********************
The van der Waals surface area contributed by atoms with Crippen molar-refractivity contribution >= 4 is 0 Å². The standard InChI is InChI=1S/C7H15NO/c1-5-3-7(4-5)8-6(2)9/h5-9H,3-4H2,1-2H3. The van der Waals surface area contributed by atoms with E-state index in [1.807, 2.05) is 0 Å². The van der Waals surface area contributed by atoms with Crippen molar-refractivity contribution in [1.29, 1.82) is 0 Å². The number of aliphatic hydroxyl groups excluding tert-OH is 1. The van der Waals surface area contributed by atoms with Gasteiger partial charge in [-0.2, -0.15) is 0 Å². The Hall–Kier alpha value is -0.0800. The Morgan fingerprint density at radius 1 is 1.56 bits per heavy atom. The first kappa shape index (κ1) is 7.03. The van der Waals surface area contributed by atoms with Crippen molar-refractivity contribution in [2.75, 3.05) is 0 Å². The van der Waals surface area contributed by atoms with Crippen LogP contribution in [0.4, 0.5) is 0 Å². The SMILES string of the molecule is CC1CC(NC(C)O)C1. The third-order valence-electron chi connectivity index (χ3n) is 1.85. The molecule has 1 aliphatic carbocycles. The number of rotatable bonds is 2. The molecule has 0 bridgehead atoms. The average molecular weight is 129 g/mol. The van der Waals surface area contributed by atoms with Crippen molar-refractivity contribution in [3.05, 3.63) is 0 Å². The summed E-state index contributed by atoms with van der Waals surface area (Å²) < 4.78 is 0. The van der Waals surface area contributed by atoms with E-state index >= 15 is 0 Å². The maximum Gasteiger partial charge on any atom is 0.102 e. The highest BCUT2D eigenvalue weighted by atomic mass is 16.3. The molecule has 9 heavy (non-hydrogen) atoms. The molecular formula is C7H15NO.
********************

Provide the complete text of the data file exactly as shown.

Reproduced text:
The van der Waals surface area contributed by atoms with Crippen molar-refractivity contribution >= 4 is 0 Å². The standard InChI is InChI=1S/C7H15NO/c1-5-3-7(4-5)8-6(2)9/h5-9H,3-4H2,1-2H3. The van der Waals surface area contributed by atoms with E-state index in [1.807, 2.05) is 0 Å². The van der Waals surface area contributed by atoms with Crippen molar-refractivity contribution in [1.29, 1.82) is 0 Å². The number of aliphatic hydroxyl groups excluding tert-OH is 1. The van der Waals surface area contributed by atoms with Gasteiger partial charge in [-0.2, -0.15) is 0 Å². The Hall–Kier alpha value is -0.0800. The Morgan fingerprint density at radius 1 is 1.56 bits per heavy atom. The first kappa shape index (κ1) is 7.03. The van der Waals surface area contributed by atoms with Crippen molar-refractivity contribution in [2.75, 3.05) is 0 Å². The van der Waals surface area contributed by atoms with Crippen LogP contribution in [0.4, 0.5) is 0 Å². The SMILES string of the molecule is CC1CC(NC(C)O)C1. The third-order valence-electron chi connectivity index (χ3n) is 1.85. The molecule has 1 aliphatic carbocycles. The number of rotatable bonds is 2. The molecule has 0 bridgehead atoms. The average molecular weight is 129 g/mol. The van der Waals surface area contributed by atoms with Crippen molar-refractivity contribution in [3.05, 3.63) is 0 Å². The summed E-state index contributed by atoms with van der Waals surface area (Å²) < 4.78 is 0. The van der Waals surface area contributed by atoms with E-state index >= 15 is 0 Å². The maximum Gasteiger partial charge on any atom is 0.102 e. The highest BCUT2D eigenvalue weighted by atomic mass is 16.3. The molecule has 9 heavy (non-hydrogen) atoms. The molecular formula is C7H15NO.